You might not think that a short vintage Jell-O commercial of gay actor Charles Nelson Reilly, a campy fixture of game shows like “Match Game” throughout the 1970s and ‘80s, speaking to a table of fruit is an especially important bit of LGBTQ cinema. “I’m not used to, you know, speaking to fruit but I’ve got to find the secret of your just-picked taste,” he says in the short.
But nonfiction filmmaker, archivist and historian Jenni Olson spied a delicious double-entendre. She paired the clip with dozens of others — a vintage homoerotic beefcake short, footage of Anita Bryant getting pied in the face by a gay rights activist while on her national tour of homophobia in 1977. “Well, at least it's a fruit pie,” Bryant bemoans. Olson curated the ephemeral bits into a feature-length program called “Camp for Boys & Girls” that played at LGBTQ film festivals and arthouses around the country in the early ‘90s.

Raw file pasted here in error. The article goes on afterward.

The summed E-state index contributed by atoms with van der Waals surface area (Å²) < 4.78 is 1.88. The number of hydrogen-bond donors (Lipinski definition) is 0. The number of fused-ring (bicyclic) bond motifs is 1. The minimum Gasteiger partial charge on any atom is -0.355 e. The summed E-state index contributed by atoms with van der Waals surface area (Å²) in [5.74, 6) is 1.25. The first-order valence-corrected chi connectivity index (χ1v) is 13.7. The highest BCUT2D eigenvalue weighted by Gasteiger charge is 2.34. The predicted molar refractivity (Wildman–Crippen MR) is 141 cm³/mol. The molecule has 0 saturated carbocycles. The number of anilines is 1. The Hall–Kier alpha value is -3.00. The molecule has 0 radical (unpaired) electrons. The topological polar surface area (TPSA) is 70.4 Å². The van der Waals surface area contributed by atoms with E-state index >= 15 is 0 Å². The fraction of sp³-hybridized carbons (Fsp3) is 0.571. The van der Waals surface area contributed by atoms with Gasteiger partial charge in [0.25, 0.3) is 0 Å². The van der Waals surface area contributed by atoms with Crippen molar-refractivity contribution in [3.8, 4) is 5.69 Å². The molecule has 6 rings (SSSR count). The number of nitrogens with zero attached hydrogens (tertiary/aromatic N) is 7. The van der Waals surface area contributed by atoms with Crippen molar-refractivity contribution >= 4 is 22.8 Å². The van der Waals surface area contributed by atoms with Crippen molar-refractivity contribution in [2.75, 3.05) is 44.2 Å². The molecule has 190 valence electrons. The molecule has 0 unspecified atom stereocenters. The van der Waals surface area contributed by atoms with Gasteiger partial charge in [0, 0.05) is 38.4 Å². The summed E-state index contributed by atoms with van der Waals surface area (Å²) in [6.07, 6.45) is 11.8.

This, and many other works Olson has created and archived, have been recently acquired by the Harvard Film Archive and will soon be ready for others to explore as part of the Jenni Olson Queer Film Collection.
“The funny thing is that to me my instinct about what was important was kind of the things that everybody else thought were not important,” Olson laughs. “And it turns out that those things are actually what's important because nobody cared about them, and they would have been otherwise lost.”